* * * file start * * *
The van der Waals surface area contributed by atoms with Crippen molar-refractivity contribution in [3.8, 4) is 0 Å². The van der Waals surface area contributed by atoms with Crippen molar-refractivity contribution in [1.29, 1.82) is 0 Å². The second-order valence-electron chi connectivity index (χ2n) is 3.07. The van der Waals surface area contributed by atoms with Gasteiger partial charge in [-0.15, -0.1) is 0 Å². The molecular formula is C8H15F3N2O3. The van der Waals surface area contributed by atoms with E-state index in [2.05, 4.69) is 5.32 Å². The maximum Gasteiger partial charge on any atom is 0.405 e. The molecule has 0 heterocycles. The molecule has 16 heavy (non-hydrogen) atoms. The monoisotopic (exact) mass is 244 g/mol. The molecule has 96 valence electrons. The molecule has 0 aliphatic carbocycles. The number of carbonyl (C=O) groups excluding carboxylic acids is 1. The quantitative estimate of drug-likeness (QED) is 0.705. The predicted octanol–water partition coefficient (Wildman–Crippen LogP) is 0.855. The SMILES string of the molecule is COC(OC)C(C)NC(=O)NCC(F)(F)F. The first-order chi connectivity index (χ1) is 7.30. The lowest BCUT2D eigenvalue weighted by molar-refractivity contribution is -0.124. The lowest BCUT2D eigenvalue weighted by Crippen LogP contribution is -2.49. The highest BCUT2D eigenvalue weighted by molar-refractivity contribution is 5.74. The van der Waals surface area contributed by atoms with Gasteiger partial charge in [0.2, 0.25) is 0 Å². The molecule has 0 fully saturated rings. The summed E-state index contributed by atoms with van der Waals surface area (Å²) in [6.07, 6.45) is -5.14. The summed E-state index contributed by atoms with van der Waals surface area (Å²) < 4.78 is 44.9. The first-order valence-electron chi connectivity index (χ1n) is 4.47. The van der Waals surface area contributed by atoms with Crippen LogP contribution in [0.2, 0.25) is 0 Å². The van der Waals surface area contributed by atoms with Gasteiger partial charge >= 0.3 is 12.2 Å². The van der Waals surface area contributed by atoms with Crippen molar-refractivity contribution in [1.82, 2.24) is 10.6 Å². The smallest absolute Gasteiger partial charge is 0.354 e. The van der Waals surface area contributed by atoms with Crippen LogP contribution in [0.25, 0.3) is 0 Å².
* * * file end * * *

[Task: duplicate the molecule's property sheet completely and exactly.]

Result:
The van der Waals surface area contributed by atoms with Crippen molar-refractivity contribution in [3.8, 4) is 0 Å². The van der Waals surface area contributed by atoms with Crippen molar-refractivity contribution in [1.29, 1.82) is 0 Å². The second-order valence-electron chi connectivity index (χ2n) is 3.07. The van der Waals surface area contributed by atoms with Gasteiger partial charge in [-0.15, -0.1) is 0 Å². The molecular formula is C8H15F3N2O3. The van der Waals surface area contributed by atoms with E-state index in [2.05, 4.69) is 5.32 Å². The maximum Gasteiger partial charge on any atom is 0.405 e. The molecule has 0 heterocycles. The molecule has 16 heavy (non-hydrogen) atoms. The monoisotopic (exact) mass is 244 g/mol. The molecule has 96 valence electrons. The molecule has 0 aliphatic carbocycles. The number of carbonyl (C=O) groups excluding carboxylic acids is 1. The quantitative estimate of drug-likeness (QED) is 0.705. The predicted octanol–water partition coefficient (Wildman–Crippen LogP) is 0.855. The SMILES string of the molecule is COC(OC)C(C)NC(=O)NCC(F)(F)F. The first-order chi connectivity index (χ1) is 7.30. The lowest BCUT2D eigenvalue weighted by molar-refractivity contribution is -0.124. The lowest BCUT2D eigenvalue weighted by Crippen LogP contribution is -2.49. The highest BCUT2D eigenvalue weighted by molar-refractivity contribution is 5.74. The van der Waals surface area contributed by atoms with Gasteiger partial charge in [0.2, 0.25) is 0 Å². The molecule has 0 fully saturated rings. The summed E-state index contributed by atoms with van der Waals surface area (Å²) in [6.07, 6.45) is -5.14. The summed E-state index contributed by atoms with van der Waals surface area (Å²) < 4.78 is 44.9. The first-order valence-electron chi connectivity index (χ1n) is 4.47. The van der Waals surface area contributed by atoms with Crippen LogP contribution in [0.2, 0.25) is 0 Å². The van der Waals surface area contributed by atoms with Gasteiger partial charge >= 0.3 is 12.2 Å². The van der Waals surface area contributed by atoms with Crippen molar-refractivity contribution in [1.82, 2.24) is 10.6 Å². The smallest absolute Gasteiger partial charge is 0.354 e. The van der Waals surface area contributed by atoms with Crippen LogP contribution in [0.25, 0.3) is 0 Å².